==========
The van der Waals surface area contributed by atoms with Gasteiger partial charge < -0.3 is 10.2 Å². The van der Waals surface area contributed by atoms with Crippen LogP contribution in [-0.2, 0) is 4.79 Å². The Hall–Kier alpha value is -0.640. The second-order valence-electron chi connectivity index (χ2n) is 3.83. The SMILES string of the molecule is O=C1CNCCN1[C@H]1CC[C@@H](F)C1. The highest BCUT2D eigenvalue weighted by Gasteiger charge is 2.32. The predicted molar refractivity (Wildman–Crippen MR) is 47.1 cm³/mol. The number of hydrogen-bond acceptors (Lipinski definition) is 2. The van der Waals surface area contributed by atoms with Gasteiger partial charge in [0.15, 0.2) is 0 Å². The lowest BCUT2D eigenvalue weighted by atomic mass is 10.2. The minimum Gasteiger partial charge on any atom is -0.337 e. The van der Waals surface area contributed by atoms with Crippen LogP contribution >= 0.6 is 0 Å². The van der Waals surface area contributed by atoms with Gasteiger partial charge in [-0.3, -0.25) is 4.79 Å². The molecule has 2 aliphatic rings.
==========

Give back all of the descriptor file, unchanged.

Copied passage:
The van der Waals surface area contributed by atoms with Gasteiger partial charge < -0.3 is 10.2 Å². The van der Waals surface area contributed by atoms with Crippen LogP contribution in [-0.2, 0) is 4.79 Å². The Hall–Kier alpha value is -0.640. The second-order valence-electron chi connectivity index (χ2n) is 3.83. The SMILES string of the molecule is O=C1CNCCN1[C@H]1CC[C@@H](F)C1. The highest BCUT2D eigenvalue weighted by Gasteiger charge is 2.32. The predicted molar refractivity (Wildman–Crippen MR) is 47.1 cm³/mol. The number of hydrogen-bond acceptors (Lipinski definition) is 2. The van der Waals surface area contributed by atoms with Gasteiger partial charge in [0.15, 0.2) is 0 Å². The lowest BCUT2D eigenvalue weighted by atomic mass is 10.2. The minimum Gasteiger partial charge on any atom is -0.337 e. The van der Waals surface area contributed by atoms with Crippen LogP contribution >= 0.6 is 0 Å². The van der Waals surface area contributed by atoms with Gasteiger partial charge in [-0.3, -0.25) is 4.79 Å². The molecule has 2 aliphatic rings.